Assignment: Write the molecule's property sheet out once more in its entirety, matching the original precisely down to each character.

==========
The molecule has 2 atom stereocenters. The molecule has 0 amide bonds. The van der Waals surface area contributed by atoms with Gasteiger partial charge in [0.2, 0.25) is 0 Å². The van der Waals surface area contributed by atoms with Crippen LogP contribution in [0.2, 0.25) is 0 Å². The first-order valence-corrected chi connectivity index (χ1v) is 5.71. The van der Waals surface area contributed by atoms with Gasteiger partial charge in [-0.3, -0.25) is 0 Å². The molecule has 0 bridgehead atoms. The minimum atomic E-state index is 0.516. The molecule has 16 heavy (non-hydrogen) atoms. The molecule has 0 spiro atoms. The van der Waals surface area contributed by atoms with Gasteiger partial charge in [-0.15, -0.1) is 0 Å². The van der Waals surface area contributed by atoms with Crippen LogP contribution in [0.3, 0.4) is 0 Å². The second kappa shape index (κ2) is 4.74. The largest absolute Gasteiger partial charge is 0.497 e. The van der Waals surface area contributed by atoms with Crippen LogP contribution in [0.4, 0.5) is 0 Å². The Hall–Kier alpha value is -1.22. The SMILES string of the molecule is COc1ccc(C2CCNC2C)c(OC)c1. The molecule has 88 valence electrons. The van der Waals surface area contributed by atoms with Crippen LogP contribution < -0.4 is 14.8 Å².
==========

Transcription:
The molecule has 2 atom stereocenters. The molecule has 0 amide bonds. The van der Waals surface area contributed by atoms with Gasteiger partial charge in [0.2, 0.25) is 0 Å². The van der Waals surface area contributed by atoms with Crippen LogP contribution in [0.2, 0.25) is 0 Å². The first-order valence-corrected chi connectivity index (χ1v) is 5.71. The van der Waals surface area contributed by atoms with Gasteiger partial charge in [-0.3, -0.25) is 0 Å². The molecule has 0 bridgehead atoms. The minimum atomic E-state index is 0.516. The molecule has 16 heavy (non-hydrogen) atoms. The molecule has 0 spiro atoms. The van der Waals surface area contributed by atoms with Gasteiger partial charge in [-0.15, -0.1) is 0 Å². The van der Waals surface area contributed by atoms with Crippen LogP contribution in [0.3, 0.4) is 0 Å². The second kappa shape index (κ2) is 4.74. The largest absolute Gasteiger partial charge is 0.497 e. The van der Waals surface area contributed by atoms with Crippen LogP contribution in [0.4, 0.5) is 0 Å². The Hall–Kier alpha value is -1.22. The SMILES string of the molecule is COc1ccc(C2CCNC2C)c(OC)c1. The molecule has 88 valence electrons. The van der Waals surface area contributed by atoms with Crippen LogP contribution < -0.4 is 14.8 Å².